Complications of sinusitis
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Complications of Sinusitis. Three main categories. Orbital (60-75%) Intracranial (15-20%) Bony (5-10% ) Radiography Computed tomography (CT) best for orbit Magnetic resonance imaging (MRI) best for intracranium. Orbital. Most commonly involved complication site

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Three main categories
Three main categories

  • Orbital (60-75%)

  • Intracranial (15-20%)

  • Bony (5-10%)

    Radiography

    • Computed tomography (CT) best for orbit

    • Magnetic resonance imaging (MRI) best for intracranium


Orbital
Orbital

  • Most commonly involved complication site

  • Proximity to ethmoid sinuses

  • Periorbita/orbital septum is the only soft-tissue barrier

  • Valveless superior and inferior ophthalmic veins


  • Direct extension through lamina papyracea

  • Impaired venous drainage from thrombophlebitis

  • Progression within 2 days

  • Children more susceptible

    • < 7 years – isolated orbital (subperiosteal abscess)

    • > 7 years – orbital and intracranial complications


Orbital complications
Orbital Complications

Chandler Criteria

  • Preseptal cellulitis

  • Orbital cellulitis

  • Subperiosteal abscess

  • Orbital abscess

  • Cavernous sinus thrombosis


Preseptal cellulitis
Preseptal cellulitis

Symptomatology

  • Eyelid edema and erythema

  • Extraocular movement intact

  • Normal vision

  • May have eyelid abscess

    CT reveals diffuse thickening of lid and conjunctiva


Treatment
Treatment

  • Medical therapy typically sufficient

    • Intravenous antibiotics

    • Head of bed elevation

    • Warm compresses

  • Facilitate sinus drainage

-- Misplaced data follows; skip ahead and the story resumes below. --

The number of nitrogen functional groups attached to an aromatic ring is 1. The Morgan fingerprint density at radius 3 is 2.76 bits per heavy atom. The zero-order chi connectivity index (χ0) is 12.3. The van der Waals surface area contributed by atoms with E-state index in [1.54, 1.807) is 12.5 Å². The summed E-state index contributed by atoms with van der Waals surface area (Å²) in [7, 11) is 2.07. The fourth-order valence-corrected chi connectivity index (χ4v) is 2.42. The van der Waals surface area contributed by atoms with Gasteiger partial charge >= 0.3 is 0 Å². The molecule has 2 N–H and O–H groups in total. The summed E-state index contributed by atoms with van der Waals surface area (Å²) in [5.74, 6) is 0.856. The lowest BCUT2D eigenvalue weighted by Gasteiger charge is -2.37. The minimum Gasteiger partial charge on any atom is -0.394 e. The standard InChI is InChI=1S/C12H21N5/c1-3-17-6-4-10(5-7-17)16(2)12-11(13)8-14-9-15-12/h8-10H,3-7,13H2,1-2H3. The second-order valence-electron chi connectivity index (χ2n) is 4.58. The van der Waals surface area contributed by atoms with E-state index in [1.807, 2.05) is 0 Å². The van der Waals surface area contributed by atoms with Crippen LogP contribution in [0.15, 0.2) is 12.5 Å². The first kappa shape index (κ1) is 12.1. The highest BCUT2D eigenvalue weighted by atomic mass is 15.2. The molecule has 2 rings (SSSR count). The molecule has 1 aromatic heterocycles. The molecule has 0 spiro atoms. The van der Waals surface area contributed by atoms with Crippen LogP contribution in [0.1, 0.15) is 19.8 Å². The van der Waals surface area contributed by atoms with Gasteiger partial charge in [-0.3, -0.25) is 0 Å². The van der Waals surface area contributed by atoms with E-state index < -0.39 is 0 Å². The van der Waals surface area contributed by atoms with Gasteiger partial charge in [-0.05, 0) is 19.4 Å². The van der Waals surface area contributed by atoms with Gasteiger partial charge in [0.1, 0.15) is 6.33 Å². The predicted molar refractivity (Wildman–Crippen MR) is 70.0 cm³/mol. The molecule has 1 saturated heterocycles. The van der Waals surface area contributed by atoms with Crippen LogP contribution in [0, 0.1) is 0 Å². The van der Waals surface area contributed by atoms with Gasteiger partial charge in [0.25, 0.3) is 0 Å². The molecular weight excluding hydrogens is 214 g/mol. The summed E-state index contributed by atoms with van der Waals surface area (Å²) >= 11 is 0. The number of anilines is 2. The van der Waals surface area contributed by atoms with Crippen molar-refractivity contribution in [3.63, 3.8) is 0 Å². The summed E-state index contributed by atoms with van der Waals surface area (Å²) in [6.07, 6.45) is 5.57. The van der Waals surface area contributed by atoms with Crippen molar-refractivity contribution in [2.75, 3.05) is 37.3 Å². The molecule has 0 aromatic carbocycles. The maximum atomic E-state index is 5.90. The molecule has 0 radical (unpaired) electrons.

• Nasal decongestants

    • Mucolytics

    • Saline irrigation


Orbital cellulitis
Orbital cellulitis

Symptomatology

  • Post-septal infection

  • Eyelid edema and erythema

  • Proptosis and chemosis

  • Limited or no extraocular movement limitation

  • No visual impairment

  • No discrete abscess

    Low-attenuation adjacent to lamina papyracea on CT


Facilitate sinus drainage

  • Nasal decongestants

  • Mucolytics

  • Saline irrigations

    Medical therapy typically sufficient

  • Intravenous antibiotics

  • Head of bed elevation

  • Warm compresses

    May need surgical drainage

  • Visual acuity 20/60 or worse

  • No improvement or progression within 48 hours


Subperiosteal abscess
Subperiosteal Abscess

  • Pus formation between periorbita and lamina papyracea Displace orbital contents downward and laterally

  • Proptosis, chemosis, ophthalmoplegia

  • Risk for residual visual sequelae

  • May rupture through septum and present in eyelids


Surgical drainage

  • Worsening visual acuity or extraocular movement

  • Lack of improvement after 48 hours

    May be treated medically in 50-67%

  • Meta-analysis cure rate 26-93%

  • Combined treatment 95-100%


  • Open ethmoids and remove lamina papyracea

    Approaches

  • External ethmoidectomy (Lynch

  • incision)is most preferred

  • Endoscopic ideal for medial abscesses

  • Transcaruncular approach

  • Transconjunctival incision

  • Extend medially around lacrimal caruncle


Orbital abscess
Orbital Abscess

  • Pus formation within orbital tissues

  • Severe exophthalmos and chemosis

  • Ophthalmoplegia

  • Visual impairment

  • Risk for irreversible blindness

  • Can spontaneously drain through eyelid


  • Incise periorbita and drain intraconal abscess

  • Similar approaches as with subperiosteal abscess

  • Lynch incision

  • Endoscopic


Cavernous sinus thrombosis
Cavernous Sinus Thrombosis

Symptomatology

  • Orbital pain

  • Proptosis and chemosis

  • Ophthalmoplegia